I purchased an inexpensive Ion USB turntable long ago. It connects to the computer via USB cable like nearly every peripheral and worked out-of-the-box on my XP machine. I have since connected it to my subsequent Vista, Windows 7 and now Windows 8 machines and it works similarly well -- best actually under Windows 8, which allows a finer tuning of the record input levels.
To use it, the sound device must be set under the Control Panel/Hardware & Sound/Sound/Manage Audio Devices/Recording to Microphone/USB Audio CODEC.
To create the actual recording, I use the open source freeware program Audacity. The basic settings that work best for me, and that are set from a toolbar near the top of the window itself rather than by any "Properties" menu items, are "Windows Direct Sound," Speakers to your default speakers (mine is "Speakers - Realtek High Definition Audio", Microphone to "Microphone - USB Audio CODEC," and "2 (Stereo) Input Channels."
There are many, many other settings in Audacity for nearly anything that can affect the quality of recorded output. For nearly all uses, however, the default settings are quite good enough, so if you want to play around more extensively with this, just look up and consult the MANY on-line sources for directions for using and tweaking this fine program
You must set the record levels properly if you want the results to sound right. This can be a bit dicey and it varies from record to record, so you must do it each time you record a new album.
To set the record levels.
1. Start the record playing on the turntable.
2. Hit the Record button in Audacity (the red dot).
3. Observe the tracks.
4. Find the slider to the right of the microphone icon on the toolbar at the top of the Audacity window.
5. Slide the slider right (to increase the volume) or left (to decrease the volume) until the visible tracks are as wide as possible with only the very highest, occasional peaks being outside the boundaries of the ribbon in which they are displayed. If any part of the tracks are outside the boundaries for any noticeable period of time, reduce the volume a little until they are back in bounds.
6. Stop the recording (the button with the khaki green square).
7. Hit the little gray "X" to the left of the words "Audio Track" roughly under the Pause button (two vertical lines). The existing recording will disappear.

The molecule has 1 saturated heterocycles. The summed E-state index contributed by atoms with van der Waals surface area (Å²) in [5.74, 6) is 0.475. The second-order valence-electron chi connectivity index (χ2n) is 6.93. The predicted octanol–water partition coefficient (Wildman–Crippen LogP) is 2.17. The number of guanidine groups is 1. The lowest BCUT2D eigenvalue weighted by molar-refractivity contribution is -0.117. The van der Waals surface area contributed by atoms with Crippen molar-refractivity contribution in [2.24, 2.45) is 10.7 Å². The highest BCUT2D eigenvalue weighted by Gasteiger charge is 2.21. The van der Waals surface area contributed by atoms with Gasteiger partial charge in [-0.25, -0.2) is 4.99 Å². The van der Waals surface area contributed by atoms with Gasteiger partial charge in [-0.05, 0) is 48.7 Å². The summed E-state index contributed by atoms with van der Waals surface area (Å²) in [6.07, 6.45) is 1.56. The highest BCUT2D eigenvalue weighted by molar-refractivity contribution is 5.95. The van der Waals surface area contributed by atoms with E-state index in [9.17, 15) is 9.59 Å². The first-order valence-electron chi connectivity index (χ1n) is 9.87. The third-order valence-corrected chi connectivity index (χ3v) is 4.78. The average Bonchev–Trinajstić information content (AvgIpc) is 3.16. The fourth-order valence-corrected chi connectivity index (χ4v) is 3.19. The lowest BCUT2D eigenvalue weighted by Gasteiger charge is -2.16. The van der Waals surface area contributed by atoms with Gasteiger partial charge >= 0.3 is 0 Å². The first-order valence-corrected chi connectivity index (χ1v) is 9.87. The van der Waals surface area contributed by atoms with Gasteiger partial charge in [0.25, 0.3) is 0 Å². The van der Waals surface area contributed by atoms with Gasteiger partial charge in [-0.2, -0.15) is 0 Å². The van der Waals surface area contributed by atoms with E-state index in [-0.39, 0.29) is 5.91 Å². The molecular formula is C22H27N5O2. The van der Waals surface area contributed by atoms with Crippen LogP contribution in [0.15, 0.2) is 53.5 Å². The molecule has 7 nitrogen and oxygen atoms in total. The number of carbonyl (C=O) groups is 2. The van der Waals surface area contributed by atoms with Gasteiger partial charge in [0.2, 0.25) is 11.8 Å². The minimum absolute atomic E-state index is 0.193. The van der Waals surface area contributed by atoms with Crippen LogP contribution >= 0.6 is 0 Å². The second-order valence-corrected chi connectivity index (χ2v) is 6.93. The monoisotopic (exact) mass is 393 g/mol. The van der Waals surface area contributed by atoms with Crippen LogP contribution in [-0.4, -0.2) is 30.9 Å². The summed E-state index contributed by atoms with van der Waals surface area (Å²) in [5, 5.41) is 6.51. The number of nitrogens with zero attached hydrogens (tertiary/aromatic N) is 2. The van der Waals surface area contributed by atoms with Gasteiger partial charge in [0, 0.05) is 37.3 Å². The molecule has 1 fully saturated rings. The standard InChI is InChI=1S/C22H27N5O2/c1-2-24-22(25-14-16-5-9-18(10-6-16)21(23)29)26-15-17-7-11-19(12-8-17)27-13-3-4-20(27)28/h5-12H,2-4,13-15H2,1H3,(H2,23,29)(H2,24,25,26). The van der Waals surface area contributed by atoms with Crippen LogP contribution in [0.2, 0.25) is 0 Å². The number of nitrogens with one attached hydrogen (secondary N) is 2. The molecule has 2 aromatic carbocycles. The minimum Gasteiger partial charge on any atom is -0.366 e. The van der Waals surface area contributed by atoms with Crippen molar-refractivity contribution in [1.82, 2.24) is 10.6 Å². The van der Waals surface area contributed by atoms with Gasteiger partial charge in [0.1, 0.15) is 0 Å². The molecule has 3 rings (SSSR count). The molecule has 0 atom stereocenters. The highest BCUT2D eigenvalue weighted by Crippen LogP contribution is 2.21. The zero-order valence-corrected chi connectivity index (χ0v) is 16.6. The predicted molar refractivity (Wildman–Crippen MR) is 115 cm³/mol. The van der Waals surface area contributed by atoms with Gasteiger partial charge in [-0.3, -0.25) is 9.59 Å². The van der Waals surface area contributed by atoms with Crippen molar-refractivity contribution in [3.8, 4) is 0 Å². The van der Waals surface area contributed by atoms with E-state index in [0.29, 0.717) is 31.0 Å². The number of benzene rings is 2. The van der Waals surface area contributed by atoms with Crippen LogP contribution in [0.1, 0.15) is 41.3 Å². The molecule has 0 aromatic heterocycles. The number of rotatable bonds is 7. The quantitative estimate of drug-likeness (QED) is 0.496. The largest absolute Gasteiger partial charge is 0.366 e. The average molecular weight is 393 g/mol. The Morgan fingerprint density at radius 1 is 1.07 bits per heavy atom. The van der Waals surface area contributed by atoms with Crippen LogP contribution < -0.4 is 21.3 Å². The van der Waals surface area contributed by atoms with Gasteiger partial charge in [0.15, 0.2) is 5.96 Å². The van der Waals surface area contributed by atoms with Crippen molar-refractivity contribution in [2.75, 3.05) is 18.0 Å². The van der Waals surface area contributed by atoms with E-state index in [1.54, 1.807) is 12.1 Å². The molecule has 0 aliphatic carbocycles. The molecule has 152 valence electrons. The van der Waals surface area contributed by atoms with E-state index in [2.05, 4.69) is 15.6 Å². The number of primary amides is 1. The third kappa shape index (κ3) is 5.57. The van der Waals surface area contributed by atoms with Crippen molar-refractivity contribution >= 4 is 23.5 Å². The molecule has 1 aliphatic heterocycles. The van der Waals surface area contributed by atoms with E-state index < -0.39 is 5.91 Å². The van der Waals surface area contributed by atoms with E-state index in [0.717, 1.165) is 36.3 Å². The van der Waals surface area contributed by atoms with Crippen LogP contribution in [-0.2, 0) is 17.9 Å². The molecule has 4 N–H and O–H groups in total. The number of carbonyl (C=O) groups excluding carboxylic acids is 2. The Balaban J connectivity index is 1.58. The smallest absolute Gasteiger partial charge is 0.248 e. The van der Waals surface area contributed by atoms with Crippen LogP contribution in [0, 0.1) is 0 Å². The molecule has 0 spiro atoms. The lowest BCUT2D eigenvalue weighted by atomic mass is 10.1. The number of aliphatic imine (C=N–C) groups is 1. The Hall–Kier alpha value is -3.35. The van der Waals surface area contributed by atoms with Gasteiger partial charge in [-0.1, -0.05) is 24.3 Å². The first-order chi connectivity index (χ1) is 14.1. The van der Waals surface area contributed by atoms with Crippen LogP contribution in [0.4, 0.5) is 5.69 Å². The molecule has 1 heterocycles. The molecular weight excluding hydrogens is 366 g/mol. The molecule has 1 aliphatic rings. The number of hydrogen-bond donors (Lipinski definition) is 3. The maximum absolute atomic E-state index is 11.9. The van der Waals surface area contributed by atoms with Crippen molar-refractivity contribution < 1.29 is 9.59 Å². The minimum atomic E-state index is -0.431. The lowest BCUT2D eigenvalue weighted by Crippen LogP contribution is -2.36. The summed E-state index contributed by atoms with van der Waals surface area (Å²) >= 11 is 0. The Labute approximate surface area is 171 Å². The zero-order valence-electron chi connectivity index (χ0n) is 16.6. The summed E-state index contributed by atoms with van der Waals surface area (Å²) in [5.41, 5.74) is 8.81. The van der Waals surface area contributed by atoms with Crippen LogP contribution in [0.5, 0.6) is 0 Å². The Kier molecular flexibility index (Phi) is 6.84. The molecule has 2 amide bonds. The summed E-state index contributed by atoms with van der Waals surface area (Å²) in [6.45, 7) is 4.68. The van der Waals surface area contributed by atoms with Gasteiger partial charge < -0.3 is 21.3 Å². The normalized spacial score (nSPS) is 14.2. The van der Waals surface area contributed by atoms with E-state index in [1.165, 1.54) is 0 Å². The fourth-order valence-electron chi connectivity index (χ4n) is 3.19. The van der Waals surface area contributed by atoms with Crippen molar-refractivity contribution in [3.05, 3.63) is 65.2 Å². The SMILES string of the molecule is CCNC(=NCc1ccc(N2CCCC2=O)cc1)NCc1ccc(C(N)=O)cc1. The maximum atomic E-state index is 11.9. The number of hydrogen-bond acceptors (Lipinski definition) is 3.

Now that you've set the volume, leave the turntable spinning and pick up the needle (with the little lever) and position it poised to start the record. To make the actual recording:
1. Hit the "Record" button in Audacity. Do this FIRST -- you can easily delete the dead area later.
2. Lower the needle onto the already spinning record. It will begin to play and you will see it in Audicity.
3. At the end of Side 1, hit the Pause button in Audacity.
4. Lift the needle, return the turntable arm to its post, and flip the record.
5. Reposition the needle at the start of Side 2 of the record.
6. Repeat steps 1 & 2.
7. At the end of Side 2, hit the "Stop" button. You can now return the record to its cover sleeve and the turntable to its normal dormant state.
Now you have the whole record digitized, but that's really not what you want as a final product. Although it seems like you just performed a lot of steps so far, you really haven't -- those are easy, quick (except actually playing the record at normal speed) and non-labor intensive -- the actual work starts now.
You must set up an appropriate directory structure for your resulting files. My rather obvious suggestion (although tastes differ -- you may not need "Genre") is My Music/Genre/Artist Name/Album Name (Example: My Music/Rock/Jefferson Airplane/Surrealistic Pillow).
Now go to Audacity. The cursor will be at the end of the recording. You can drag the cursor in the normal way to highlight any dead area at the end of the recording and delete it with your "Delete" key. You can position the cursor to a very fine degree with the right and left arrows on the keyboard. You can then move the cursor to the middle and the start and remove the dead areas there in a similar manner. If you make a mistake you can go to Edit/Undo to recover from your error in the normal way.